Power to the Students: Barney Frank Visits NuVu

Barney Frank

Post written by Madeleine Cary (current Beaver & NuVu student) and was originally posted on the NuVu blog.

Not many children come home from school and ask their parents: “What do you think I should I ask Barney Frank about tomorrow?” But then again, NuVu is not any school–it is a laboratory of learning and exploration situated near the MIT campus. On a rainy morning in May, students took time off from their investigations–animating comic books and analyzing digital data, to name two– to hear the Congressman speak. After a short briefing from the instructors, and some fidgeting by a local camera crew, Barney Frank entered the large and airy studio. He informed us that instead of a stump speech or boiler-plate platitudes, he really wanted to talk about what we were interested in, and wanted to ensure we were engaged, not only in the give-and-take he proposed for our time together, but in the entire political process to which he has devoted over thirty years. I was called upon to ask my question first: “Given the recent resignation of Romney’s foreign policy advisor, due to pressure from the Conservative right over the fact that he is gay, do you think that President Obama will highlight the fact that this election is, as importantly, about civil liberties as it is about the economy?”

Madeleine Cary taking notes on Congressman Barney Frank’s responses to various questions


Because of the economy, Frank said, voters appear less concerned about civil liberties. Of course, Democrats seem to care more about these issues and can therefore appeal to a growing cohort of open-minded young people, whom he says will make the difference in the general election. “Twenty years ago, conservatives argued that {homosexuality} was a choice. This has been a wholly discredited theory.” In Mitt Romney’s case, Frank added, the candidate asked his former foreign policy advisor to “be quiet” about the fact he was gay, so the campaign would not be “ashamed” of him. Frank expressed surprise that the man was appointed at all, as Romney directly appeals to Anti-LGBT voters across the Republican political spectrum.

NuVu students listening to Congressman Frank


The conversation then shifted to the price of education. This is a tricky topic, Frank admitted, especially with the economy in the shape that it’s in. A student asked about school loans that often leave the recipient in crushing debt, and if there was anything that could be done to prevent this. The answer was ‘yes’, and that Frank had actually passed a bill to reduce the interest rate on loans. Part of the problem, he said, is that there is too much inequality. There are a fraction of people who do not need the loans, and then there are people who rely on student loans to go to school and can’t afford to pay them back. This is known as the spiral. According to Barney Frank, there are several things the government could do to combat this problem. First, they could implement a system in which the amount one pays for student loans is in proportion to their first salary. This, he says, would allow more people to pursue the career of their choice rather than one they take to get out of debt. Second, this country could scale back military spending, and put more money into community colleges. This way, more and more young people would enroll in classes, then go on to earn a higher salary, thus helping bridge the income gap.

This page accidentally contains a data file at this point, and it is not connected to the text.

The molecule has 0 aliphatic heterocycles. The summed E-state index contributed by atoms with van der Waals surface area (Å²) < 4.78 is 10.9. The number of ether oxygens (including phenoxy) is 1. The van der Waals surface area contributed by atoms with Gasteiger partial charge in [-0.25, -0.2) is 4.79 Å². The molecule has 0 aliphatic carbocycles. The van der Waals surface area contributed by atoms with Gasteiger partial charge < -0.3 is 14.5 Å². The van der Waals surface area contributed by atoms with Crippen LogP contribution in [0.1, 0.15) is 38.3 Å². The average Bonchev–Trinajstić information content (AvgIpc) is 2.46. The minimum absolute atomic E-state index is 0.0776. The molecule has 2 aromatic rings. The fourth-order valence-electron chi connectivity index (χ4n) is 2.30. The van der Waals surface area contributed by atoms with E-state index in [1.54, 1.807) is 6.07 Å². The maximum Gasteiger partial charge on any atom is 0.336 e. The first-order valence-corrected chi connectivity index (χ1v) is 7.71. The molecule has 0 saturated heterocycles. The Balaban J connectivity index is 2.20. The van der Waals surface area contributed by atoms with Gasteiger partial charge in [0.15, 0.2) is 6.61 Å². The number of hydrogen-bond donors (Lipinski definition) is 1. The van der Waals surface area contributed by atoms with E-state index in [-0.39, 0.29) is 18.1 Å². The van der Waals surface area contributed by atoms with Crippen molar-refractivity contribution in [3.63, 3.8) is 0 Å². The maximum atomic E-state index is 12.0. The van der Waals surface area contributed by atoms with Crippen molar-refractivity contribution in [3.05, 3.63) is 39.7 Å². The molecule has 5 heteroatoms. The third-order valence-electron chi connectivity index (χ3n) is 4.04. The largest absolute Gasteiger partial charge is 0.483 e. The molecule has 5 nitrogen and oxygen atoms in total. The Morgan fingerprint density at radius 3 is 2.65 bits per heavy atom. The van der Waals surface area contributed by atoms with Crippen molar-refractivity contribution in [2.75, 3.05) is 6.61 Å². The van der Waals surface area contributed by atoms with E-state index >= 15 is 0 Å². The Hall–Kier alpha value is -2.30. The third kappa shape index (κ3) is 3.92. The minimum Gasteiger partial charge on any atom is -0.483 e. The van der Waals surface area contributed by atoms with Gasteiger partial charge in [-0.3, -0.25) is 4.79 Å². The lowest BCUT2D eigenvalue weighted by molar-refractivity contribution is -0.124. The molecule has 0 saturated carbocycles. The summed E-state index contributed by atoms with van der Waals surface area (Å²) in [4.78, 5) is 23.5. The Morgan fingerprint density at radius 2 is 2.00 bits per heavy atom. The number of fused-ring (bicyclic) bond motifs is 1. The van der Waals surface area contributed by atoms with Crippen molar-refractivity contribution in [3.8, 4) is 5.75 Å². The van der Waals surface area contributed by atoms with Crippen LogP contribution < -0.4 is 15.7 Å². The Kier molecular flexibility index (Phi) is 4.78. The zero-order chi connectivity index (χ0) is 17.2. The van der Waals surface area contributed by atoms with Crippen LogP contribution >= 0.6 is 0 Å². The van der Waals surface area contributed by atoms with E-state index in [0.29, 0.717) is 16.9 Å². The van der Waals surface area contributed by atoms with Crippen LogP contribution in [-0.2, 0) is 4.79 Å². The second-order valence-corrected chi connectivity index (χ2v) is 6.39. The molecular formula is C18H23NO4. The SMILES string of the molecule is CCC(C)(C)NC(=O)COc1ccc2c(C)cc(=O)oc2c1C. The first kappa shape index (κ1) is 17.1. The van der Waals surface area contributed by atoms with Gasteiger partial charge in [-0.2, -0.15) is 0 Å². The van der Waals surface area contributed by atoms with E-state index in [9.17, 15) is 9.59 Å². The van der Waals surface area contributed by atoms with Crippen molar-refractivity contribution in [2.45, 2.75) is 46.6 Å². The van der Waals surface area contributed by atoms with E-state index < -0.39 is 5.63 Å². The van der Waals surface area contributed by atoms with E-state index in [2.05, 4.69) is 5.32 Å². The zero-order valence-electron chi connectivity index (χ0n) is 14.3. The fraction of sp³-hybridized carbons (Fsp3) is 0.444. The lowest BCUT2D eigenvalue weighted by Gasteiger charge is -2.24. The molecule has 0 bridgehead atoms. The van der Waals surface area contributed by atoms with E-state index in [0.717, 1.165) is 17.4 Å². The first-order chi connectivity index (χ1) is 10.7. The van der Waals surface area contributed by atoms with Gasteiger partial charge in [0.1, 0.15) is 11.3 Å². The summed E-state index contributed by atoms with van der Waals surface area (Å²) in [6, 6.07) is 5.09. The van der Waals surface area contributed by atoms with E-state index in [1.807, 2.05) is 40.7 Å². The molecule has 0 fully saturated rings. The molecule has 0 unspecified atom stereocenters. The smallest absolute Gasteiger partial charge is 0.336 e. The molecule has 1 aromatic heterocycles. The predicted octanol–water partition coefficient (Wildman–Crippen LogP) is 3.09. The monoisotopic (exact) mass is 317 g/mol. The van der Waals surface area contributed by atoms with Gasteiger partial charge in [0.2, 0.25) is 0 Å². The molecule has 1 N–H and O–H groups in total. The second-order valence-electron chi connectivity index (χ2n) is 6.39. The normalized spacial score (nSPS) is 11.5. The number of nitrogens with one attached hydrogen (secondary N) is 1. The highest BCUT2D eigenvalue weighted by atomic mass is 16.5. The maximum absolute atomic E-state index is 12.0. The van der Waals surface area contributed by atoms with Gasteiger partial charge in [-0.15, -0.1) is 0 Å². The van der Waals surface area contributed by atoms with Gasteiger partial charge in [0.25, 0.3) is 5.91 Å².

Emily Lynch asks the Congressman about rising education loans


The final topic of the morning was on the issue of bipartisanship. Frank’s response to the inquiry about whether it was possible to, in effect, have a no-party system, which insisted upon cooperation and compromise was swift and sharp: “Do you think I could sit down with Rick Santorum and Michele Bachmann and put our differences on federal spending, women’s rights and gender equality aside? No, they’re nuts!.”

This reporter felt it was refreshing and interesting to listen to a politician who clearly enjoyed speaking his mind. Although part of his honesty is likely because he does not need to worry about his re-election, I know from past elections and events that Barney Frank has rarely hesitated to tell anyone exactly what he thinks. It has gotten him into some trouble politically, but I feel that he is more respected and admired for staying true to himself and the principles in which he believes.

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